Friedrich Hayek
Friedrich August Hayek CH , born in Austria-Hungary as Friedrich August von Hayek, was an economist and philosopher best known for his defense of classical liberalism and free-market capitalism against socialist and collectivist thought...

 is rarely cited in the literature of connectionism
Connectionism
Connectionism is a set of approaches in the fields of artificial intelligence, cognitive psychology, cognitive science, neuroscience and philosophy of mind, that models mental or behavioral phenomena as the emergent processes of interconnected networks of simple units...

.

In the 1970s, Abraham Moles
Abraham Moles
Abraham Moles was an engineer of electrical engineering and acoustics, and a doctor of physics and philosophy. He was one of the first researchers to establish and analyze links between aesthetics and information theory....

 and Frieder Nake
Frieder Nake
Frieder Nake is a professor for computer graphics at the department for computer science at the University of Bremen and visiting professor for hypermedia design at the University of the Arts Bremen. He lives and works in Bremen, Germany.He has taught in Stuttgart, Toronto and Vancouver, and has...

 were among the first to establish and analyze links between information processing and aesthetics
Aesthetics
Aesthetics is a branch of philosophy dealing with the nature of beauty, art, and taste, and with the creation and appreciation of beauty. It is more scientifically defined as the study of sensory or sensori-emotional values, sometimes called judgments of sentiment and taste...

.

There are several proposed models/theories that describe the way in which we process information.

The information processing model suggests that information is channeled in different ways. For example, the sensory register takes in via the five senses: visual, auditory, tactile, olfactory, and taste. These are all present since birth and are able to handle simultaneous processing (e.g., food – taste it, smell it, see it). In general, learning benefits occur when there is a developed process of pattern recognition. The sensory register has a large capacity and its behavioral response is very short (1-3 seconds).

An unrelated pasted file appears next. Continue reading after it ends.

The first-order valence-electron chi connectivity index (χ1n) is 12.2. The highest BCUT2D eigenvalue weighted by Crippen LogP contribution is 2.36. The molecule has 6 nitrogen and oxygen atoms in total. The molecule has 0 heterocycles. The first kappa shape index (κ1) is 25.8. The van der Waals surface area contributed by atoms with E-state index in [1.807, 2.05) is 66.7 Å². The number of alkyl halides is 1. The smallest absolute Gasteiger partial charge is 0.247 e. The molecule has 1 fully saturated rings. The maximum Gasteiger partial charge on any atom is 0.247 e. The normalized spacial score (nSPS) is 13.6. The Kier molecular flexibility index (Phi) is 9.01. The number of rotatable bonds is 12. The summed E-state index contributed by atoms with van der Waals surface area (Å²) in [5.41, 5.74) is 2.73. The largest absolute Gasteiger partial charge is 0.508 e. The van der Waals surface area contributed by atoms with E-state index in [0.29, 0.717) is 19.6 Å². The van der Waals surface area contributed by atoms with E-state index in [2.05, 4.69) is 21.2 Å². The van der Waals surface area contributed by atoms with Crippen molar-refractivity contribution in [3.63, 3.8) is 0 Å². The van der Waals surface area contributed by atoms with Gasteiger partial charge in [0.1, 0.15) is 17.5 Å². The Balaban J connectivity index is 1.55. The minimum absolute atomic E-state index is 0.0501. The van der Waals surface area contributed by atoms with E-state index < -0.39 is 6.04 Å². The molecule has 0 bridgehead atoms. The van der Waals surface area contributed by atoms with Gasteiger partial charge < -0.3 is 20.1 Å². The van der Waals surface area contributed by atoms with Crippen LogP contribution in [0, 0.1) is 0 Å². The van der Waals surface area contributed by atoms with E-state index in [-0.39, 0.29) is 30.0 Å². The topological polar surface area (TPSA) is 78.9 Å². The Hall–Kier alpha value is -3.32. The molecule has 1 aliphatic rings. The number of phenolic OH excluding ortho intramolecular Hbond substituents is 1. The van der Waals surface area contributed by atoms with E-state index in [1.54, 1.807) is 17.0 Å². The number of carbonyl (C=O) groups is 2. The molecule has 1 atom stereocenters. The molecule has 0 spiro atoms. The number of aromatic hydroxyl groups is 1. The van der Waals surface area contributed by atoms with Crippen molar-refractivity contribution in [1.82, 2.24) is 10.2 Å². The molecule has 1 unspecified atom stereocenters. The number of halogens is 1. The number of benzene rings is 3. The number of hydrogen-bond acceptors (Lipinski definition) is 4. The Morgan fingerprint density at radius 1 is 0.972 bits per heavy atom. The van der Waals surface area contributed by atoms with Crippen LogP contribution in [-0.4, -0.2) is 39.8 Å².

Within this model, short term memory or working memory has limited capacity. Its duration is of 5-20 seconds before it’s out of the subject's mind. This occurs often with names of people newly introduced to. Images or information based on meaning are stored here as well, but it decays without rehearsal or repetition of such information.
On the other hand, long term memory has a potentially unlimited capacity and its duration is indefinite. Although sometimes it is difficult to access, it encompasses everything learned until this point in time. One might become forgetful or feel as if the information is on the tip of the tongue
Tip of the tongue
The tip-of-the-tongue phenomenon is the failure to retrieve a word from memory, combined with partial recall and the feeling that retrieval is imminent...

.

Another approach to viewing the ways in which information is processed in humans was suggested by Jean Piaget
Jean Piaget
Jean Piaget was a French-speaking Swiss developmental psychologist and philosopher known for his epistemological studies with children. His theory of cognitive development and epistemological view are together called "genetic epistemology"....

in what is called the Piaget’s Cognitive Development Theory. Piaget developed his model based on development and growth. He identified four different stages between different age brackets characterized by the type of information and by a distinctive thought process. The four stages are: the sensorimotor (from birth to 2 years), preoperational (2-6 years), concrete operational (6-11 years), and formal operational periods (11 years and older). During the sensorimotor stage, newborns and toddlers rely on their senses for information processing to which they respond with reflexes. In the preoperational stage, children learn through imitation and remain unable to take other people’s point of view. The concrete operational stage is characterized by the developing ability to use logic and to consider multiple factors to solve a problem. The last stage is the formal operational, in which preadolescents and adolescents begin to understand abstract concepts and to develop the ability to create arguments and counter arguments.

Furthermore, adolescence is characterized by a series of changes in the biological, cognitive, and social realms. In the cognitive area, it is worth noting that the brain’s prefrontal cortex as well as the limbic system undergoes important changes. The prefrontal cortex is the part of the brain that is active when engaged in complicated cognitive activities such as planning, generating goals and strategies, intuitive decision-making, and metacognition (thinking about thinking). (This is consistent with Piaget’s last stage of formal operations.) The prefrontal cortex becomes complete between adolescence and early adulthood. The limbic system is the part of the brain that modulates reward sensitivity based on changes in the levels of neurotransmitters (e.g., dopamine) and emotions.

In short, cognitive abilities vary according to our development and stages in life. It is at the adult stage that we are better able to be better planners, process and comprehend abstract concepts, and evaluate risks and benefits more aptly than an adolescent or child would be able to.